COLUMBUS—State Representatives Rick Carfagna (R-Genoa Township) and Mike Duffey (R-Worthington) today announced that the Ohio House has passed legislation that would allow Ohio high school students to choose computer science instead of classes like geology and Algebra II as graduation requirements. The bill is supported by some of the biggest tech companies and national computer science organizations, such as Google and House Bill 170 will put Ohio ahead of many other states in promoting computer science education as one option for high school graduation. The legislation leaves the ultimate decision up to locally elected school boards, who may choose to still require Algebra II or any other class for graduation.

House Bill 170 would require the State Board of Education to adopt academic content standards and model curriculum for computer science. Schools would not be mandated to adopt the standards. Under the bill, students could elect to take a computer science course in lieu of Algebra II, physical science courses such as geology, and as an elective in high school.

“It’s important that we are preparing our students to enter a 21st century workforce, and HB 170 is a step toward that in the areas of science and technology,” said Rep. Carfagna. “If we can incorporate these classes early on and give students a pathway, we will be all the better as a state and nation.”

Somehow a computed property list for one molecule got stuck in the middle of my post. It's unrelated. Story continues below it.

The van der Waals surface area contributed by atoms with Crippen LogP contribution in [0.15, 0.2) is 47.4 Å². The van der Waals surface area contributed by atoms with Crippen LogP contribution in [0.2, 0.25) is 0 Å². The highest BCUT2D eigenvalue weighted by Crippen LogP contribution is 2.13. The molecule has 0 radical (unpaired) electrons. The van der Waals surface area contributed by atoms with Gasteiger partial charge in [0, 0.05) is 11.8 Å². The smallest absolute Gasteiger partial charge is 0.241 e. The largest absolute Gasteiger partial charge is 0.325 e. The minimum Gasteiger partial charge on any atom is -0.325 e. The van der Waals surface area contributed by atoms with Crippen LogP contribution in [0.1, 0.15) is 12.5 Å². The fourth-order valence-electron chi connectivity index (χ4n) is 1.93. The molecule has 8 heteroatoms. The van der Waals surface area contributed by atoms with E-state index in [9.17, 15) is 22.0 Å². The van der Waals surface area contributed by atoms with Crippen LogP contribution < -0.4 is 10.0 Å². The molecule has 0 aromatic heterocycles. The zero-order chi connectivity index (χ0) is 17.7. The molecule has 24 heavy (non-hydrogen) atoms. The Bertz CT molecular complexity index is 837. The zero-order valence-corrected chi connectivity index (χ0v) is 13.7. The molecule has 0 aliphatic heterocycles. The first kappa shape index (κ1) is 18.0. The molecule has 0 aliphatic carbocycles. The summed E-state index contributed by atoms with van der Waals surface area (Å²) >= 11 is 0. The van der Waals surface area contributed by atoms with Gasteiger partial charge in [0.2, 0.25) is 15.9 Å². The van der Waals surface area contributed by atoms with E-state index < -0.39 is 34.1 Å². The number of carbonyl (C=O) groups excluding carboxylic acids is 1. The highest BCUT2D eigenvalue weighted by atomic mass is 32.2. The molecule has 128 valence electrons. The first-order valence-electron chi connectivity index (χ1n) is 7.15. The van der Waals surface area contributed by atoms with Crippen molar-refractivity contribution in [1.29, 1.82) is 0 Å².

The bill also provides opportunities for teachers who currently hold a valid teaching license or an endorsement in computer technology to teach computer science courses. In addition, schools would be able to create a “Technology and Computer Science” matching fund to attract private-sector donations that could be used for professional development or equipment.

“One-size-fits-all is being replaced with customized education for students on different pathways,” said Representative Duffey. “HB 170 will allow students to take more computer science classes and count them toward graduation requirements. This choice will be left to the student and the local school board. HB 170 will not force students to take this pathway, but it will free up Ohio’s graduation requirements to allow this pathway to occur.”

House Bill 170, a part of the Ohio House Republican Caucus’ “Buckeye Pathway” agenda, now awaits further deliberation in the Ohio Senate.

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